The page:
Wednesday, August 18, 2010

Cascade Crest 100

I've always said that I had no desire to do a 100-miler. Who wants to run all night? Who wants to be out there for 24-30 hours, usually running loops around a 6-10 mile course? Why do that to yourself?

Friends said, "wait until after your first 50-miler... you will change your mind." I thought they were wrong; but if running has taught me anything, it's "never say never."

Finishing my first 50 and having an amazing experience brought the idea of 100 into the realm of "possible", but I still did not have any real desire to run one, and thought, "maybe in a couple of years."

But the fates decreed that while in this malleable mindset--still wearing the post-ultra glow, looking for a new goal, open to new possibilities--I should discover a race that could finally make me want to run 100 miles. No short, repetitive loops for me. How about a full-on adventure, one single, challenging, beautiful 100 mile loop in Washington's Cascade mountains?

Take White River and multiply it by two... then add a bit more elevation change, and you have Cascade Crest. There is a 25% dnf rate, but there is also a generous cut-off time (32 hours). I have a year to train.

I also have no freaking clue how to train for 100, so I've been looking at training plans online. The first-timer plans all seem to peak at around 70-75 miles per week. My White River training peaked at 69 miles, so that is very similar. The difference is that the 100 plans distribute the miles differently, putting more emphasis on back-to-back long runs and less emphasis on the shorter weekly runs.

Registration is in February, so I have some time to figure it all out and see what kind of shape I will be in for spring. But the reward would be worth the effort:


  1. Good stuff! Definitely a single or double loop is the way to go.

    As for the training...more than one way to skin a cat. Run lots! Depends a lot what approach to take on available time. If you can free up lots of time on the weekends for b2b's or even B2B2B's, then you don't need to do as much weekday volume. However if you can't do the really long rns or weekend volume, then the day to day volume becomes that much more important.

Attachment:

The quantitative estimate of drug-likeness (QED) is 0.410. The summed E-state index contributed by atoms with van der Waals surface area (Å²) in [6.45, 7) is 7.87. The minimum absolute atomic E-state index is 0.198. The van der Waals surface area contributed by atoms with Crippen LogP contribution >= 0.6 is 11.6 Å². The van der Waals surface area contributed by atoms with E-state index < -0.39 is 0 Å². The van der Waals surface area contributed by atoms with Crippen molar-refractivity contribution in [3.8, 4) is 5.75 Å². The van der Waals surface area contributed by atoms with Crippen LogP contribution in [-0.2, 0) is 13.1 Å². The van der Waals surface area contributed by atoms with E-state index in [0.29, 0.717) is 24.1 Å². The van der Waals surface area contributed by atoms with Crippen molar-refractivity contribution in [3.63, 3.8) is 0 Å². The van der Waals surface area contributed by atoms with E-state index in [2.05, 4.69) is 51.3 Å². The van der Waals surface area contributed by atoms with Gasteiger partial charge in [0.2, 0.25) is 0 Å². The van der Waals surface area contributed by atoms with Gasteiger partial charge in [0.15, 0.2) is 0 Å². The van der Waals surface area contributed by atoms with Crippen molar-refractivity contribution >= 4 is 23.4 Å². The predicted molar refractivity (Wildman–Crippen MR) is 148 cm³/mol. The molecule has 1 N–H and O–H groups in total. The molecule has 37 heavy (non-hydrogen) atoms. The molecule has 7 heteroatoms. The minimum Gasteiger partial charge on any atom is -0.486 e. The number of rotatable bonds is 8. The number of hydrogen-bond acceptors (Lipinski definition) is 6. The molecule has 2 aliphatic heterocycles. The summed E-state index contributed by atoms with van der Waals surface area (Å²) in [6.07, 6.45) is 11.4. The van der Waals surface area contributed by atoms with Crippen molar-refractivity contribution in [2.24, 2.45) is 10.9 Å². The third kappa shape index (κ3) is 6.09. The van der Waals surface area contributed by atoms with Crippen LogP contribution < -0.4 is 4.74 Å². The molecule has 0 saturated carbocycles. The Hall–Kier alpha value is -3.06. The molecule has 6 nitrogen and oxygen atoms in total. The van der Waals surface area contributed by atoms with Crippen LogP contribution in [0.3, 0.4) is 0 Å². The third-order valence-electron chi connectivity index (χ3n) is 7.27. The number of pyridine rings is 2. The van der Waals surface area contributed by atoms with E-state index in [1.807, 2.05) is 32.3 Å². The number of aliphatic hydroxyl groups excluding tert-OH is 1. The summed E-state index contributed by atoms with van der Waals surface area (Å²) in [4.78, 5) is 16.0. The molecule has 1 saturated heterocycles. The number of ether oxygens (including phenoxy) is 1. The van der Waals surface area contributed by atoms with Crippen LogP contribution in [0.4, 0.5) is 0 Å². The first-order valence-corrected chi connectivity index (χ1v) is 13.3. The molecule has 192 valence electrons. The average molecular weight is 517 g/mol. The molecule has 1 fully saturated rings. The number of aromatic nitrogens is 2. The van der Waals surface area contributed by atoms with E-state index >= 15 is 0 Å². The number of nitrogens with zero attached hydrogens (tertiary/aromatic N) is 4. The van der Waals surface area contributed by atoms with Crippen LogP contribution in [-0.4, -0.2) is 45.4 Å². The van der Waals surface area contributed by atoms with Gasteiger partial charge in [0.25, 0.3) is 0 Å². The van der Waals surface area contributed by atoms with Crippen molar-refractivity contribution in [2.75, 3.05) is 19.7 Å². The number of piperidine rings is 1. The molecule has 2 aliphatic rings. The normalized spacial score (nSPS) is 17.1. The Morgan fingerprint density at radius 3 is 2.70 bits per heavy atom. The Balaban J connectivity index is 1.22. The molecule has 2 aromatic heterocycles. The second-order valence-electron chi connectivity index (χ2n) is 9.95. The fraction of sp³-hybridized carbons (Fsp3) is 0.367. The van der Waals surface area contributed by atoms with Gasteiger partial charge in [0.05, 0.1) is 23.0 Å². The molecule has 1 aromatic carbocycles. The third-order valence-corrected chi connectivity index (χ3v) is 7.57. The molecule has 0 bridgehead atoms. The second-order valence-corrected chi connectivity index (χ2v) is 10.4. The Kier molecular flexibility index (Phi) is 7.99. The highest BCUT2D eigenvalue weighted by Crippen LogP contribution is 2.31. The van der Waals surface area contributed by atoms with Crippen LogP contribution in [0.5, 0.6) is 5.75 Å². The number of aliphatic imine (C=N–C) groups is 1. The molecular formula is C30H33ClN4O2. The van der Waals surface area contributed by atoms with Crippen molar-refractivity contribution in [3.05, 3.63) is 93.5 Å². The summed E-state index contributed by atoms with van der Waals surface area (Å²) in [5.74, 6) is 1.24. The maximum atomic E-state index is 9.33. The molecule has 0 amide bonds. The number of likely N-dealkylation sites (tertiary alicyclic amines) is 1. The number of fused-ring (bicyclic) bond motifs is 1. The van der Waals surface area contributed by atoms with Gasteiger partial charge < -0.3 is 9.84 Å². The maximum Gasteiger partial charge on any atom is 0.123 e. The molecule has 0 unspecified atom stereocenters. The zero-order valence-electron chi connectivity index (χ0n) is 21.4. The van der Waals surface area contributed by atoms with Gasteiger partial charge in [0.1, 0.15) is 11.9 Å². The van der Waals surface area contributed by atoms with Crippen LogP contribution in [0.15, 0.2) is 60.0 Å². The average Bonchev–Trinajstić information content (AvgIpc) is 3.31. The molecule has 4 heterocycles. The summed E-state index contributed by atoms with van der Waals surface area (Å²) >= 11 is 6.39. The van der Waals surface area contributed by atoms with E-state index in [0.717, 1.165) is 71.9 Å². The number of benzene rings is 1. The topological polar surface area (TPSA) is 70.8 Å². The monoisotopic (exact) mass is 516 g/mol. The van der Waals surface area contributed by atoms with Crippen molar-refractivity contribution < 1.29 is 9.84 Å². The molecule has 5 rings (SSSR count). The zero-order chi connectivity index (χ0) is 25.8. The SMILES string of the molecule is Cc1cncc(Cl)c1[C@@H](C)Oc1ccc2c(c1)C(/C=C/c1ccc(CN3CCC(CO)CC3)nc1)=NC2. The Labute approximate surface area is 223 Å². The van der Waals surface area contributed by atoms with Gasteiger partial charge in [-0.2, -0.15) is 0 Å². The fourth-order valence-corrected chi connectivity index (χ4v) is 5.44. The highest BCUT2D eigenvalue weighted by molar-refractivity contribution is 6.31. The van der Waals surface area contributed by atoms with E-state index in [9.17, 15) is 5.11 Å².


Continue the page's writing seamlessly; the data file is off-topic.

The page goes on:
Good luck. Lys of time to have fun in the planning.

  2. b2b is hard because I have an oppressive work schedule. but I am going to try to get one big b2b in per month, and aside from that just keep my mileage consistent through the winter so that I don't have to do a huge increase in the spring. we'll see how it goes... I know better than to get too excited this far in advance! if all is looking good by the time registration opens, I'll go for it! :)

  3. I think good chocolate will help with your training. ;)

  4. good chocolate helps with EVERYTHING!

  5. Make sure that you mark the Cascade 100 registration date in your datebook. I believe that it filled up on the first day this past year (snail mail registration)
    If you have any strength in your legs these days (and if your work schedule allows), I'd suggest coming to the race this weekend and pacing someone through the night. We'll be down crewing a friend to his finish.

  6. I would love to, but my work schedule doesn't allow last-minute weekends away; I have to plan at least 4-6 weeks in advance. :( Have a great time this weekend though!

  7. Wow 100 miles...can't even imagine, but I can't imagine 50 either!! Can't wait to hear what you decide.